As you can tell from the figure above, the first thing we need to work out is the implementation of RiB creation through Blender, our modeling application.

Here’s the gameplane: from inside the python addon module, we will make the calls necessary to create the RiB file and fill those calls with the necessary scene description data from Blender. This will happen upon export or render.

Two questions now.

-What scene description data goes into the RiB file?
-How do we get data from Blender into the RiB file?

This chapter will focus on answering the first question. Before we can know where we will get the data to create the RiB file, we must know what data is required or optional in a RiB.

Cracking the RiBs

Renderman Interface Bystreams are language independent files that are full scene descriptions. As mentioned above, they can be in ASCII text format or in binary. They can also be created with or without gzip compression. The binary format is useful for compressing/saving space and when transferring between servers. Obviously, the binary format is not human readable.

The structure of a RiB file is simple:

Frame Begin
–World Begin
—-Attributes Begin
——Geometric Primitives
—-Attributes End
–World End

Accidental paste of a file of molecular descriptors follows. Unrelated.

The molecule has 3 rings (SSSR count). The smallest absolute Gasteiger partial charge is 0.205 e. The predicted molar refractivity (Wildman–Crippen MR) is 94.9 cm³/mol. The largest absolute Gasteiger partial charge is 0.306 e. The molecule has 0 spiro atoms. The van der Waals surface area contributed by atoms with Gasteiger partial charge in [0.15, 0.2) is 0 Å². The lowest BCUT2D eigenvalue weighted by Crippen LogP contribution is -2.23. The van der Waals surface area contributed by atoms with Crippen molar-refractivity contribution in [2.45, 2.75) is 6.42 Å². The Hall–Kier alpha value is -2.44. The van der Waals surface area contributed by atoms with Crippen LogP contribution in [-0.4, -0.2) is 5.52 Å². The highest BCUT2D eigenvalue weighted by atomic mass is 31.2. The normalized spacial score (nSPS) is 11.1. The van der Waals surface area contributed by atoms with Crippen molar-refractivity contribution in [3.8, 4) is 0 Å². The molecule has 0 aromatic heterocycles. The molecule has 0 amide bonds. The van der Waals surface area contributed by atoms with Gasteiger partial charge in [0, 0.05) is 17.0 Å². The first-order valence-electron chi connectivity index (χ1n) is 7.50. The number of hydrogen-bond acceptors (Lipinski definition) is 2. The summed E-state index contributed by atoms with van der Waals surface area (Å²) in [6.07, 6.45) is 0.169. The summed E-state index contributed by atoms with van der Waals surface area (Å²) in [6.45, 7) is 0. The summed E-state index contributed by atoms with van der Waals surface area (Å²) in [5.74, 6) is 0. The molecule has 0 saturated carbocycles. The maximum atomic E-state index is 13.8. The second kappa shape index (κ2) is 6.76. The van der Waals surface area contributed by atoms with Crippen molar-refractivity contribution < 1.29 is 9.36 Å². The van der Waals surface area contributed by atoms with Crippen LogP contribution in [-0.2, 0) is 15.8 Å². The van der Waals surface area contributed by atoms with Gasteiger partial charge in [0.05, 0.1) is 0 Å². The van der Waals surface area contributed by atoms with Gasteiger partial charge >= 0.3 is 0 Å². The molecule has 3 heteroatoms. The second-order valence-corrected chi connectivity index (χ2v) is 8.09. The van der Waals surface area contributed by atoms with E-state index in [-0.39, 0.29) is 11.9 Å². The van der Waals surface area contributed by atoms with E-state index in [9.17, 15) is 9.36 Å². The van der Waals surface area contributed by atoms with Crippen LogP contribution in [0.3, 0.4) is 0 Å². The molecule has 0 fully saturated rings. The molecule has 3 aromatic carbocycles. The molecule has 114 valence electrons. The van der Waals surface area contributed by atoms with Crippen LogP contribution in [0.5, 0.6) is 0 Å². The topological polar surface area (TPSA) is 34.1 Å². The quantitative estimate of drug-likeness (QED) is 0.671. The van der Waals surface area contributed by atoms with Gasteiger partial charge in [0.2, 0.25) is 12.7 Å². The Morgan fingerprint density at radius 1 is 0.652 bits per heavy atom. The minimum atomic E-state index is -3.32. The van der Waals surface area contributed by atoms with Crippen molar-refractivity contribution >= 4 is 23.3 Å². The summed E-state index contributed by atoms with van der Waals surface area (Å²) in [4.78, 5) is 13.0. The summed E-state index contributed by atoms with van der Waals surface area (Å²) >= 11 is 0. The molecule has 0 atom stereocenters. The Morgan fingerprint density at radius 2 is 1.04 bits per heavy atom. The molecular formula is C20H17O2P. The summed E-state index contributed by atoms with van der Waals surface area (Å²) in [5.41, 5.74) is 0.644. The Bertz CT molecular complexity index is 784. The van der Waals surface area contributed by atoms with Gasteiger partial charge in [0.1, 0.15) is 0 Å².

Frame End

The PreFrame region encapsulates most of the metadata of the RiB file, including user comments.

The FrameBegin to FrameEnd Region contains all of the Graphics State’s information for the Renderer for the given frame and the Geometric Primitives subjected to the Graphics State (more on these later).

Options appear right after FrameBegin and are “frozen” for the given frame once WorldBegins is called.

All Geometric Primitives and their respective Attributes are called in the WorldBegin to WorldEnd Region.

A bit of a “gotcha” in Renderman is the idea that you define an object’s attributes (like color, transform, etc.) BEFORE you define the actual geometry of the object. This is actually a good case-in-point for how the RiB is read into the renderer. If you aren’t a programmer, think of it as working “outside-in.” So, essentially you start in the inner most parts of the RiB and work your way backward to accumulate all of the necessary information needed to render the object. This is actually in line with the Imaging Pipeline discussed in the Ri section on Options.